“The Paris Accord passes,” said Laurent Fabius, triumphantly describing the successful outcome of COP21 Paris Climate Conference he oversaw as its president. As his green gavel struck the table, thousands of cheering delegates leapt to their feet.
195 countries and the EU approved the COP21 Climate Agreement on Saturday, December 12, 2015–a historic global accord to stop global warming and tackle climate change.
Though negotiations stretched ’til Saturday, at the end, no one seemed to mind much that an extra day had been added to the already-long COP. And the good news was much needed in Paris, nearly one month to the day of the horrific November terrorist attacks.
The UN Climate Agreement is just the beginning of an uphill battle–imperfect and requiring a lot of work from all countries in order to make a difference. Here are major points:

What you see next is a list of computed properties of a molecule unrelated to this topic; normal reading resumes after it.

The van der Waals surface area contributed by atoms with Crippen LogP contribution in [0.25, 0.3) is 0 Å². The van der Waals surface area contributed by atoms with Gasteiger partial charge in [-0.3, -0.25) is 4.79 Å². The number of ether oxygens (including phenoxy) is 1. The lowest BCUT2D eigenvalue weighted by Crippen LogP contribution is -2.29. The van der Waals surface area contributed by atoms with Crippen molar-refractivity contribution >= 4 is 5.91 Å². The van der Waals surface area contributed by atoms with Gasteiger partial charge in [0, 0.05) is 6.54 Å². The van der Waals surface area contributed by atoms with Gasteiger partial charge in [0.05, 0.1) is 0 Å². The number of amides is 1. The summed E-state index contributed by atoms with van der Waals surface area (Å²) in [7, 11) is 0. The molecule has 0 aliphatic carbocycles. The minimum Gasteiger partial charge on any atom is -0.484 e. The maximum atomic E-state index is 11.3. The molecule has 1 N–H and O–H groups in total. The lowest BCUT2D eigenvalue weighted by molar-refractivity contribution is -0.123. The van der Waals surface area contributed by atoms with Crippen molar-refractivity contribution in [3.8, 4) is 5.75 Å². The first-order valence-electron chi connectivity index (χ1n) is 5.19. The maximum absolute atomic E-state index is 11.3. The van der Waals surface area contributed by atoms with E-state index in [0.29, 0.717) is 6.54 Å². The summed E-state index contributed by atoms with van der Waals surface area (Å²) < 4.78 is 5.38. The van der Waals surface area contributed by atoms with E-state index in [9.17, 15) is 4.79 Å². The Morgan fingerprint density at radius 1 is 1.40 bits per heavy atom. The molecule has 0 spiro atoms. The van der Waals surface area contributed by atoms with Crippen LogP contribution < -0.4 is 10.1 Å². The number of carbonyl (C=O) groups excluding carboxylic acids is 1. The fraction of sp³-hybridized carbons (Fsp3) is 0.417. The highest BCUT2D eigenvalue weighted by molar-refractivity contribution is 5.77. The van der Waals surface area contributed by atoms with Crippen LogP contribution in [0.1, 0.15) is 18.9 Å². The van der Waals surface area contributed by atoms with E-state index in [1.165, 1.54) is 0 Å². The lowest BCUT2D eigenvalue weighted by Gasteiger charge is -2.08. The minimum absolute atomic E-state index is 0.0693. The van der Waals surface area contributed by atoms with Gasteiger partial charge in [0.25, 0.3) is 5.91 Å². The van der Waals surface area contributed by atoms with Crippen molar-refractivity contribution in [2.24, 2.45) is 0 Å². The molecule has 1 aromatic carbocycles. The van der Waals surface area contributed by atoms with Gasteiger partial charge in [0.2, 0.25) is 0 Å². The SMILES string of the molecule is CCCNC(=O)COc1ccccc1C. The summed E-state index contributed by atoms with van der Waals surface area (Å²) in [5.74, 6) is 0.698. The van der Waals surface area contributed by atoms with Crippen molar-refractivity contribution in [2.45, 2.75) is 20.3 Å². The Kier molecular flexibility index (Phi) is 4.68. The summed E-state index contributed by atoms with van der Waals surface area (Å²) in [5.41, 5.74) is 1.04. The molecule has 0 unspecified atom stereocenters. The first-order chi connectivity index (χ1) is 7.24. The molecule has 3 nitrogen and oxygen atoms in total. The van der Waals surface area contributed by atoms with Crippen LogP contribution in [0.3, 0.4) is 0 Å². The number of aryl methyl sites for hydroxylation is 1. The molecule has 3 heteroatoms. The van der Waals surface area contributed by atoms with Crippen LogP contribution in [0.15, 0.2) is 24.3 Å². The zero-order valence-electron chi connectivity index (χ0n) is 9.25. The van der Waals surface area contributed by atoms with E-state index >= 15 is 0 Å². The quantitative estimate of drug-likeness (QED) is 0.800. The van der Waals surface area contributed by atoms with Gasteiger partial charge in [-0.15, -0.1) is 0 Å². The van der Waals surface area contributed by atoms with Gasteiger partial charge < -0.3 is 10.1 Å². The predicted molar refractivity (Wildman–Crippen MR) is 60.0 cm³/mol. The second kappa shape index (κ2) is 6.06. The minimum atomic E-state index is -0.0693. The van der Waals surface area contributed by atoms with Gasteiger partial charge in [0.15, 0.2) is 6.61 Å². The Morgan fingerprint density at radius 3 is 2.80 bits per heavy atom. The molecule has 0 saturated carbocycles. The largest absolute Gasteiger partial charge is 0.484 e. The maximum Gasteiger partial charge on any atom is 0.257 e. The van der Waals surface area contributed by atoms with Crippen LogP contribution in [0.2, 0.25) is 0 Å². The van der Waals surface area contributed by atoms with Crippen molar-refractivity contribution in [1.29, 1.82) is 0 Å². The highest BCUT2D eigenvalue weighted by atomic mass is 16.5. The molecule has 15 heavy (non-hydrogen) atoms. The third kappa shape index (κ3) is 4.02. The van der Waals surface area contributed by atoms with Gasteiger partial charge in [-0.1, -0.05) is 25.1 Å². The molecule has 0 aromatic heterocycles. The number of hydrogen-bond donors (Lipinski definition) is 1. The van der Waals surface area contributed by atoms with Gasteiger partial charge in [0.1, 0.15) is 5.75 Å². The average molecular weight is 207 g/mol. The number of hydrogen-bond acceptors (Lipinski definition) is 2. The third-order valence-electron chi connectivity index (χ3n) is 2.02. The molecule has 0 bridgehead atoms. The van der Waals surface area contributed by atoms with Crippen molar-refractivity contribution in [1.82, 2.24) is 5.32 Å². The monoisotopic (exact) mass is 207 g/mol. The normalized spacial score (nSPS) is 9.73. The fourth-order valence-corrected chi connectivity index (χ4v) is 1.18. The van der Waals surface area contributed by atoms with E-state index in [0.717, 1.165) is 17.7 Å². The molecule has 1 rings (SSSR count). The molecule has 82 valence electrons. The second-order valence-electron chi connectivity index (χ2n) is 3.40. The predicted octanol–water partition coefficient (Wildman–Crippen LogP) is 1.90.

• Global temperature increase limited to 1.5°C (3°F). This is more ambitious than the initially proposed 2° limit and shows that negotiators took seriously the needs of low-lying island states which are in danger of disappearing as ice caps melt. But, we’ve already used up 2/3 of that temperature increase and we’ll need to *increase* carbon absorption, not just limit emissions.
• 2050 deadline for halting the temperature rise. De facto, this is also the deadline for the transition to renewable energy sources.
• The principle of “differentiation” (common but differentiated responsibilities) which holds that, while climate change respects no national boundaries and must be tackled globally, not all countries equally contribute to global warming. And so, developed countries are encouraged to invest in “technology transfers” to developing countries to help offset the hurdles and costs of not using quick & cheap fossil fuels.
• Human rights, indigenous rights, and climate justice have been shunted to the Preamble, not the actionable part of the agreement… or entirely omitted from the text.